POSTED: 1:30 a.m. HST, Nov 10, 2011
Question: Is the state Department of Health or the federal government spot-testing fish sold here for radiation exposure due to the meltdown of the Fukushima nuclear plant following the March tsunami/earthquake in Japan — in particular, fish known to migrate to Japanese waters? How do we know that the fish we are consuming is safe?
Question: What is the best way to test food from Japan for radiation?
Answer: You don’t need to test the food from Japan because state and federal agencies are testing it for you.
The U.S. Food and Drug Administration, the U.S. Department of Agriculture and the National Oceanic and Atmospheric Administration say they have been working with U.S. Customs and Border Protection “to assure that our food supply, both domestic and imported, is safe to eat.”
As of Nov. 2, the FDA said, its investigators had performed more than 27,267 field examinations for radionuclides (radioactive contaminants). They had tested 1,123 samples, including 173 on seafood or seafood products. Only one sample had a detectable level of radionuclides “of concern,” but it was below the established “Derived Intervention Level” and “posed no public health concern,” the FDA said.
The FDA also said it does “not anticipate any public health effect on seafood safety” for a number of reasons, including little or no harvesting of fish taking place around the reactor area; water’s properties as both a shield and diluent, or diluting agent; and the rapid decaying of some radioactive isotopes.
The FDA and Customs officials said they screen all imported food from Japan for radiation, including fish harvested in Japan.
Less than 4 percent of food imported into the United States comes from Japan.
Japan has not exported beef products to the U.S. for nearly a year and is not eligible to export any poultry or processed egg products, the USDA said.
In addition, the Japanese government has restricted sale or export of certain products, including tea leaves from several affected prefectures; certain produce from the Fukushima Prefecture; and milk from the Fukushima and Ibaraki Prefectures.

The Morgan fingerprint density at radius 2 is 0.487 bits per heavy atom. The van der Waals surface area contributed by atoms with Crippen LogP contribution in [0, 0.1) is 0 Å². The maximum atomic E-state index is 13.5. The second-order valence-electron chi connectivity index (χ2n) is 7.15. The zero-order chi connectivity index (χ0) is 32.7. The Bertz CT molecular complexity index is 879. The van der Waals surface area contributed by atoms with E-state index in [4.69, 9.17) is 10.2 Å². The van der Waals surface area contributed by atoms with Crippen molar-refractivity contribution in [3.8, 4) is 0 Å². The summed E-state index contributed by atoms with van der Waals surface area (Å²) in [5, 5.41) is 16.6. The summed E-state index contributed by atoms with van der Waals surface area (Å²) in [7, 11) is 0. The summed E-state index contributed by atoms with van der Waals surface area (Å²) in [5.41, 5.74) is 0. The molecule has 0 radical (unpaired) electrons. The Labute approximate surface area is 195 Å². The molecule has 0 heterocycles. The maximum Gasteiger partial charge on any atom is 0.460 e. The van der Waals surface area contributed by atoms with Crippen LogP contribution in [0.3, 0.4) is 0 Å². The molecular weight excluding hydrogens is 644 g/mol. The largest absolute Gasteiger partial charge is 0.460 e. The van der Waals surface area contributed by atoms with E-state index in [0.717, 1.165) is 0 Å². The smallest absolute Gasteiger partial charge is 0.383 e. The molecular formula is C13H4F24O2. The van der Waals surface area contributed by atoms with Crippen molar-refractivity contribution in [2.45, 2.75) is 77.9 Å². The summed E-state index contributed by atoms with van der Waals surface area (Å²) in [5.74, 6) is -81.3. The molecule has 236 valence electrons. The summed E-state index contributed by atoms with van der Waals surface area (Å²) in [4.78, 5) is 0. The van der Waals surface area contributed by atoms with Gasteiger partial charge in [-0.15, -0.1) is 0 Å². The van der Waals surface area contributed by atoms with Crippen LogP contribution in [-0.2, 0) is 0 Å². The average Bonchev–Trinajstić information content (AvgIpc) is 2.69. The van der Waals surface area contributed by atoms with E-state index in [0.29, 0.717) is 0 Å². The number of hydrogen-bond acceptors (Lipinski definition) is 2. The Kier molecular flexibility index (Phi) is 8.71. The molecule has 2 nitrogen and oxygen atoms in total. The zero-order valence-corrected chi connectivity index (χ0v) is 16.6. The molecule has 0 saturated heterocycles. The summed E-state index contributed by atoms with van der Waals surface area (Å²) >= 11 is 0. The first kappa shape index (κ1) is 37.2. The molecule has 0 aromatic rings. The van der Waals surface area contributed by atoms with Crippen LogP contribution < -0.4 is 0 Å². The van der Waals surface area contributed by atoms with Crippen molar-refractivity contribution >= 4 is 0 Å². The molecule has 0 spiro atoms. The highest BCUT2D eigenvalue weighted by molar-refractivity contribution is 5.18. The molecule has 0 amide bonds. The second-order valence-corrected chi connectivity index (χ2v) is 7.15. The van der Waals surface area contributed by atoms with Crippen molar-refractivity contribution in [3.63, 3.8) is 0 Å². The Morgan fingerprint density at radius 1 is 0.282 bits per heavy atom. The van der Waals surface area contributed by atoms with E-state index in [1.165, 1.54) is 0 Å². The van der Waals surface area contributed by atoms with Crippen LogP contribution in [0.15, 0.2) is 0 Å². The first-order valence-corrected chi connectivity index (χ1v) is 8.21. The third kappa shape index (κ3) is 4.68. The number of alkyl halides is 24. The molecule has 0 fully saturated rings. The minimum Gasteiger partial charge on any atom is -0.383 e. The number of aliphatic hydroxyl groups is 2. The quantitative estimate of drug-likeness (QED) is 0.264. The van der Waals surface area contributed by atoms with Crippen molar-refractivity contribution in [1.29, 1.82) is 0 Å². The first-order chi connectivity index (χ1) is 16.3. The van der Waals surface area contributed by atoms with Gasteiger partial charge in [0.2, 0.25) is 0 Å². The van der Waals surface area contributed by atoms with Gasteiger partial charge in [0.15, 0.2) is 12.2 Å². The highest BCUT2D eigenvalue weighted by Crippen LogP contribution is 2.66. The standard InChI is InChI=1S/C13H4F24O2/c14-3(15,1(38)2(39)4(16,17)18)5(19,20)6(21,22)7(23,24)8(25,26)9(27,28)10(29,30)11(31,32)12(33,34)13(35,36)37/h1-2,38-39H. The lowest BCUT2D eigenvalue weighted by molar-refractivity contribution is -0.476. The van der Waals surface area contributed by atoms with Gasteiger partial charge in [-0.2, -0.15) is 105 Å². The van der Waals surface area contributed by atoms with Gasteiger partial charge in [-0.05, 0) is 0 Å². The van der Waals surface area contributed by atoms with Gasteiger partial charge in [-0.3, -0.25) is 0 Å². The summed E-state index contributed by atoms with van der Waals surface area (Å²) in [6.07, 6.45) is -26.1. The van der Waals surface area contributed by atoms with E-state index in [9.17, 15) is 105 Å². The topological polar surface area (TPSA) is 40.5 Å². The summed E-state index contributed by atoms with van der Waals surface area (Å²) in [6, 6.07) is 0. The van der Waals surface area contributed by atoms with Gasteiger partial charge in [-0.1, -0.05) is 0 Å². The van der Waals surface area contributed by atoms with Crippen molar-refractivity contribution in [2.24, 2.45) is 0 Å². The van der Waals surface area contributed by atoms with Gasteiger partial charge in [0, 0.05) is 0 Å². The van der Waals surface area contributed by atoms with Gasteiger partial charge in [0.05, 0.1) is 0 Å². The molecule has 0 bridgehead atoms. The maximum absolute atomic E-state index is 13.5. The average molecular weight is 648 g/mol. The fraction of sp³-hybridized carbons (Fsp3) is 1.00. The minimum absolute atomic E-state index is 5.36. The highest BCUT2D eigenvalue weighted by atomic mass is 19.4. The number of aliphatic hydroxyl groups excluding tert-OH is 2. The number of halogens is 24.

See www.fda.gov/NewsEvents/PublicHealthFocus/ucm247403.htm for details on all the measures being taken to ensure the safety of food and drugs from Japan.
It would be “correct” to say that consumers do not need to be concerned about radiation problems with food from Japan, because of federal and state monitoring, said Lynn Nakasone, administrator of the state Department of Health’s Environmental Health Services Division.
In addition to the federal oversight of food, Nakasone said the Health Department continues to conduct normal, routine testing of radionuclides in the air, drinking water, precipitation and milk as part of the Environmental Protection Agency’s RadNet program.
“Testing results indicate levels are back to normal ambient levels,” Nakasone said.
The Health Department also periodically conducts shoreline monitoring, “in which inspectors literally walk along a specific shoreline and using radiation detection equipment to measure the sand and anything that has washed ashore for any measurable increase in radiation levels.”
No spikes in radiation levels have been seen, she said.
“Collectively, these results will be considered ‘background’ and compared to the Japan debris field scheduled to reach Hawaii in the next couple of years.”
To HPD for monitoring HOV lane abuse on weekday mornings in East Oahu! Officers recently have been stationed near Waialae Iki Park, deterring and citing those inconsiderate abusers. Even if the officers are not present every day, their occasional monitoring makes drivers without passengers think twice about taking a chance. —– L. Harbottle
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